Even Arqiva appears unconvinced that it can launch SeeSaw from the remains of Project Kangaroo before year’s end – just one indication that, despite a raging UK VOD arms race, none of the contenders are in sight of victory.
“I will see it in a year ending with ’09’ – whether you will is a different matter,” John Keeling, VOD platform controller with the infrastructure vendor more commonly known for managing TV transmitters, told Screen Digest’s Future of Online Media Distribution seminar.
Keeling, whose appointment was announced on September 4, said: “We could go to beta tomorrow. Our view is we want to make sure we’ve got exactly the right product with the right content on it.”
Therein lays the rub. SeeSaw should be announcing broadcaster deals about now, but the wannabes are gathering, with Hulu seeking a UK foothold, BBC still offering iPlayer to counterparts, Joost offering its platform and several parties aiming to show VOD on TV via Canvas.
In this melee, it’s a land grab for content rights – and the rightsholders are hesitant. ITV (LSE: ITV) digital VP Jason Binks told the room: “We don’t see licensing out as detrimental to our own ITV.com. What we’ve found, though, is a lot of the business terms these new companies are going to the table with just don’t add up.” Ouch!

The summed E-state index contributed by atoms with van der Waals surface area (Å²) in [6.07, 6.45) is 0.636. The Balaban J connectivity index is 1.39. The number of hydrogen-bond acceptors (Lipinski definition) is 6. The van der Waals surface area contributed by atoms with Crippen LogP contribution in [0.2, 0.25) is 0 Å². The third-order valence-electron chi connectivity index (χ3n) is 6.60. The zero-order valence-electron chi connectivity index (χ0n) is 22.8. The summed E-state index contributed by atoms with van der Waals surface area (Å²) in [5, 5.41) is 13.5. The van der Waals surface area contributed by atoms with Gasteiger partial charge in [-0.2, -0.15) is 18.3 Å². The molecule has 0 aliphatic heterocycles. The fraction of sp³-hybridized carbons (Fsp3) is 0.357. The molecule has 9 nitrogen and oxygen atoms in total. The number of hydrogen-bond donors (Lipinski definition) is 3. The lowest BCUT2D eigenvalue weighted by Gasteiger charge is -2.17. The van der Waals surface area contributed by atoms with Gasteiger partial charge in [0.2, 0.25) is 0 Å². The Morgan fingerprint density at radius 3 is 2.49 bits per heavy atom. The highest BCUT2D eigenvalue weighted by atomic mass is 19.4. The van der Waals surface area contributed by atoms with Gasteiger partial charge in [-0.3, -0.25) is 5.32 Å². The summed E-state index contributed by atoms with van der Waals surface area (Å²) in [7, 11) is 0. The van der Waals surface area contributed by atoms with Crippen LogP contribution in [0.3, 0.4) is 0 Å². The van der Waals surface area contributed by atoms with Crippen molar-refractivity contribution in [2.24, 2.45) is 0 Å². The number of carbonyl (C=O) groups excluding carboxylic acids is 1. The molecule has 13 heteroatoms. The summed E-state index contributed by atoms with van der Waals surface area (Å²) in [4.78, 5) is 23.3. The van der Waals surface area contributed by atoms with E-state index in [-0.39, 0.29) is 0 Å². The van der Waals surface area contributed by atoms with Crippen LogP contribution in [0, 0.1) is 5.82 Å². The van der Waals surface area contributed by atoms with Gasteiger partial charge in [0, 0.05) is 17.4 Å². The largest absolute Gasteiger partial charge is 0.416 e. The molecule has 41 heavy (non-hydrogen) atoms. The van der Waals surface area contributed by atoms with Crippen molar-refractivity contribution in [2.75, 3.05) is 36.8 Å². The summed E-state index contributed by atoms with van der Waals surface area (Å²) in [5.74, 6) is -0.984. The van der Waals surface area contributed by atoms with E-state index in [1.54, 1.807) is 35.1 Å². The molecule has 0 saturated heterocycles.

“You don’t want to license to all and sundry because then you diminish the ad revenue you derive from these services.”
Binks acknowledged “the Microsofts, Blinkboxes, Hulus and Googles of this world” amongst all the contenders and, perhaps addressing Keeling’s SeeSaw, said: “It’s very much in its infancy. the model is still not fully baked. you don’t want to release you crown jewels until you’ve mulled over all the alternatives. You’re not going to get advertising until you’ve got eyeballs, so you’re launching from a standing start. What’s your differentiator in the marketplace?”
So… a chicken-and-egg scenario? “The egg hasn’t hatched yet!,” Binks declared.